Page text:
I don’t know how many times I’ve sat down with a client to review their marketing materials and found inconsistent or even conflicting messages. The message on the website is different from the message on the brochure, which is different from the Facebook brand page.
And who knows what the salespeople are saying.
This lack of cohesion is the result of holding different meetings about different parts of the marketing strategy, possibly with different company personnel and different consultants.
In other words, each initiative started from scratch and was treated as an isolated project, which is reflected in the end result.
Nobody likes receiving mixed signals. It’s confusing and frustrating. How are people supposed to understand your company’s solutions, values and unique selling proposition if your company can’t seem to communicate them?
You can eliminate inconsistent messaging in your marketing content by creating a very basic framework that serves as the foundation for all future marketing initiatives.
Instead of reinventing the wheel each time, you can refer to this guideline, building each part of a cohesive marketing and communication strategy from the same foundation. Think of it as an internal document that lays the groundwork for external messaging.
This marketing framework should be required reading for your entire team, but especially those who communicate directly with customers or business partners. Verbal communication needs to be consistent with written content.
Building your framework is as easy as creating four columns:
Column 1: Common Customer Challenges
Effective marketing solves problems. This is nothing new, but problem solving too often takes a backseat to self-promotion.
What customer problems require solutions? What needs require filling? What parts of their lives would they like to improve? What pain would they like to have relieved?
Be very specific. Suppose you’re a financial advisor and your most common customer challenge is an inability to save money. What exactly do they want to save money for? Retirement? College? Home improvements? Vacation?
Why do they struggle to save money? Lack of discipline? Tight budget? Lack of investment knowledge?
Each challenge could inspire multiple website pages, blog posts, brochures, social media posts, feature articles and presentations. In addition to providing a foundation for your messaging, your marketing framework will be an idea generator for content.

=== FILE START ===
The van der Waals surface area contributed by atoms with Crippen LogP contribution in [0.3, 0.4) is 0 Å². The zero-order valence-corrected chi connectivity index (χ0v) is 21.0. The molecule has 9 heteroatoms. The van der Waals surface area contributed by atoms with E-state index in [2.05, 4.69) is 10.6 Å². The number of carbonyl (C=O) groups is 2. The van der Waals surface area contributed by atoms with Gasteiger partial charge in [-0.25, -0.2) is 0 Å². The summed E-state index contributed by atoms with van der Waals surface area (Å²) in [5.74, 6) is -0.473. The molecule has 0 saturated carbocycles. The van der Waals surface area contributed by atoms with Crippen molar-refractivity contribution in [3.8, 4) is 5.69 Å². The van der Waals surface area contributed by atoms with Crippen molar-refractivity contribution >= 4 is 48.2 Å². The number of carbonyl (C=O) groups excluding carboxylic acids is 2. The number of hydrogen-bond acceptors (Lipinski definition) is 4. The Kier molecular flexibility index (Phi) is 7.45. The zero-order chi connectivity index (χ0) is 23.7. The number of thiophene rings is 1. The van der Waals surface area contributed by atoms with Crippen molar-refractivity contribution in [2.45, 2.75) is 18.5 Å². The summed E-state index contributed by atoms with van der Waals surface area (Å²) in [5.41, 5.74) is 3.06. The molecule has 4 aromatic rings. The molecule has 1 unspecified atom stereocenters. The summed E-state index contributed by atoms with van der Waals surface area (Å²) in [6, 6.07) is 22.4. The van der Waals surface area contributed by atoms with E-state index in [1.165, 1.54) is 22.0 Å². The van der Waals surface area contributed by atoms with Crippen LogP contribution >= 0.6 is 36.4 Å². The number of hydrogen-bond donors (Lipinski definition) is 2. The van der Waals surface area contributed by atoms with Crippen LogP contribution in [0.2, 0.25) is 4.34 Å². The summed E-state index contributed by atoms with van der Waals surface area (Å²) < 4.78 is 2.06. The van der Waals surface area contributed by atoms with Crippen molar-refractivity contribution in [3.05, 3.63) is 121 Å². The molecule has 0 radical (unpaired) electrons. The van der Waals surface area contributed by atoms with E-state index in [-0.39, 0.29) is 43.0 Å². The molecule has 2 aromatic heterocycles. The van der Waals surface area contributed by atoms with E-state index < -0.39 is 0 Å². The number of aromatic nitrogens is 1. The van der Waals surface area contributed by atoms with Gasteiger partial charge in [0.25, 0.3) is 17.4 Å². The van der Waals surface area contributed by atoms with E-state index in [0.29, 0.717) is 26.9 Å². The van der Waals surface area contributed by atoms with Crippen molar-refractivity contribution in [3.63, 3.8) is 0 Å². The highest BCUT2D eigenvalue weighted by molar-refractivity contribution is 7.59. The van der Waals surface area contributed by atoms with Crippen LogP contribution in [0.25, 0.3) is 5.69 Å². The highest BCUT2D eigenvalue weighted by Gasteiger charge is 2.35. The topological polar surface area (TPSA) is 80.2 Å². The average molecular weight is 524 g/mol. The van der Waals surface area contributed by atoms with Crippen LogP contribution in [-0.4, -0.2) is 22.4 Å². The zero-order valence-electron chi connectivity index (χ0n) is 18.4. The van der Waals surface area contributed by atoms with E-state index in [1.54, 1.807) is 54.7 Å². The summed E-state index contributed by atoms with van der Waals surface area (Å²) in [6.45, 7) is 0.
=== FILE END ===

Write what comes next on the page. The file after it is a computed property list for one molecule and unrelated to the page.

Column 4: The Results of Doing Business with Your Company
Yes, we’re going out of order. That’s because effective marketing focuses on the customer, and these two columns will help you zero in on the needs of your customers before you explain how your company can help them.
The results in Column 4 should line up with the challenges in Column 1. How will someone’s life be better as a direct result of utilizing your product or service? What emotions will they feel when they experience those results?
Continuing with the financial advisor example, the results may be relief, peace of mind and a certain amount of money gaining interest in a retirement account.
Column 2: Your Company’s Solution(s)
You may offer one product or service, or you may offer many. List them here, lining up your solutions with the corresponding customer challenges and end results.
Column 3: Your Company’s Process
This is the secret sauce that separates you from the competition and helps to quantify the value of what you do.
How do your products, services and your company as a whole help people overcome the challenges in Column 1 and realize the results in Column 4? How do you take them on that journey?
How is your process unique? What are you doing that your competition isn’t? Why should people trust you?
It’s important to clearly identify how your company achieves results for its clients and how you want that process communicated. Make sure that your entire team is on the same page.
How do you put your marketing framework to good use?
From a big picture standpoint, this is a valuable tool for a startup that is building a website and beginning to develop marketing collateral. However, it can also be an extremely productive exercise for an established company that needs to reevaluate, refocus and fine tune its messaging.
For specific initiatives, your framework will provide the foundation for crafting powerful marketing content.
Suppose your financial consulting firm will be giving a presentation at a seminar for small business owners. Not only do you need to develop a strong presentation, but you need to produce brochures to distribute at the event and a landing page to get people to register.
Refer to your marketing framework and leverage the information you’ve already identified. Focus your content on the challenges that are common for this particular audience and the results your company is capable of delivering.
A simple marketing framework will serve as a time-saving reference tool and launching pad for ideas while helping you create content that’s customer-focused, consistent and cohesive.
I’m a content writer, marketing consultant, lifelong New Jersey resident, husband to a beautiful wife and father to two beautiful girls. I love playing with my daughters, a day at the boardwalk, sarcasm, craft beer and grilling. I despise beating around the bush, synchronized swimming, Toddlers & Tiaras and onions. Most people don’t know I used to be a radio DJ and once wrote, produced and voiced a commercial for the TV show 24. Two places I want to visit before I die are Ireland and Norway, the homes of my ancestors. One place I never want to revisit is my first apartment because my creepy landlord, Monty, freaked me out. That just about covers it.